Entertainment TV

13 Reasons Why Season 3 Review

For all the furore surrounding the first two seasons of Netflix's 13 Reasons Why, the streaming juggernaut had no hesitations in greenlighting, not just a third, but a fourth (and final) outing to wrap up the story of Liberty High. But is it any good? In a word: hmmmm.

Following the shocking end to the previous season, the waters have calmed at Liberty High School. Clay (Dylan Minnette) and Justin (Brandon Flynn) have settled into a newfound family dynamic, Jessica (Alisha Boe) has been elected Student Body President, Zach (Ross Butler) is the new football captain and Tyler (Devin Druid) is recovering from his horrific assault at the hands of jock Monty (Timothy Granaderos). With the story of Hannah Baker finally reaching its climax, new girl Ani (Grace Saif) takes up the mantle of narrator; to a mixed effect as we shall see.

The first, and perhaps the most deadly, sin of this season of 13 Reasons Why is that it’s rather dull. Whilst the eponymous thirteen tapes might have justified a initial thirteen episode run, there is no reason for this format to have continued in subsequent seasons. As a result, the middle few episodes require an unbeatable mental fortitude, not just due to the graphic content, but to merely allow the viewer to push through unnecessary subplots and bland, vague attempts at characterisation. This is no dig at the cast however, they remain the saving grace of this once-interesting TV show. Particular praise has to go to Druid who guides Tyler out of the darkness imposed upon him by his actions last season with aplomb. The real MVP of these episodes however is Bryce Walker (Justice Prentice).

It is no secret that season three of 13 Reasons Why focuses upon the disappearance, and subsequent murder, of Bryce; the show’s arch villain and serial rapist. It would be all too easy to have Bryce continue upon his progressively evil spiral so the show deserves credit at least for trying to flesh out the character beyond the stereotypical ‘bad jock’ trope. Whether or not this is successful is at the discretion of the individual viewer however, some may well feel that trying to nudge the character slightly more into the grey is in bad taste. Either way, Prentice brings (once again) his all to the character and it will be a real shame to lose his talent just before the final season.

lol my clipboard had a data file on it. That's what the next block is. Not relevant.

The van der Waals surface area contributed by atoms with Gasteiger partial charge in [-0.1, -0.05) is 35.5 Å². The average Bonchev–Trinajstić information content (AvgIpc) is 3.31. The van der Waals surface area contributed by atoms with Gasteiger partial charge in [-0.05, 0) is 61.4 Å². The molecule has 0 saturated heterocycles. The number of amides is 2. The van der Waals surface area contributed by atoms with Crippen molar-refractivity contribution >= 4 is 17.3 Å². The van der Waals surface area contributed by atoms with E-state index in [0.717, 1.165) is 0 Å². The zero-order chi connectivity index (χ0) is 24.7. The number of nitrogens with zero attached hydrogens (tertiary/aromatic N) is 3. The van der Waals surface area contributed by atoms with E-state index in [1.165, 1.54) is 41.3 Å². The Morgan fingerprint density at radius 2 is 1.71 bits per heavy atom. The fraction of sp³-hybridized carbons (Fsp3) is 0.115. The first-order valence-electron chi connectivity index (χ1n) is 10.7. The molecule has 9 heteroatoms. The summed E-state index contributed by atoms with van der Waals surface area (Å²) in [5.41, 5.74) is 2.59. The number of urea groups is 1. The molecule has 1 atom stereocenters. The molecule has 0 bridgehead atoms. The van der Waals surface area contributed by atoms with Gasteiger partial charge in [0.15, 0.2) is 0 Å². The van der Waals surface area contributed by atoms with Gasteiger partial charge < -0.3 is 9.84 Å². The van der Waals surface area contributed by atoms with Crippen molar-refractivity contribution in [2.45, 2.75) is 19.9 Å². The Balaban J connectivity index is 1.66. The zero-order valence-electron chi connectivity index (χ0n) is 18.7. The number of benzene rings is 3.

The other major problem I identified with the series is admittedly slightly more of a personal taste. I found the editing to be mildly sloppy and, in some cases, rather odd. Travelling across three timelines is a challenging task for any show (just ask Westworld) and whilst using different camera tints and aspects may be a solid idea on paper; in reality, the execution comes across as disjointed. The decision to switch to greyscale for certain scenes is baffling and doesn’t fit with the other creative decisions made across all three outings of the series. As a result of the constant timeline-hopping, it does require a certain mental concentration to ensure the threads of the story entwine together by the season’s end. It also does severe harm to the character of Ani who I found rather grating and obnoxious towards the season’s end – by no means the fault of Saif who will likely come out of the show with her dramatic reputation enhanced. The final ‘whodunnit’ reveal also casts certain questions on the actions of a number of characters in one of those all-too-common cases of the reveal being hidden far too well during the main crux of the episodes.

Overall, season three of 13 Reasons Why is a step up from the frankly pitiful and rather tasteless second run although it comes nowhere close in matching the heights of the original. The acting remains strong throughout but all are sadly let down by the poor scripting, unnecessary editing and the all-round pointlessness of having this show continue for yet another run of episodes next year.

Final Rating: **

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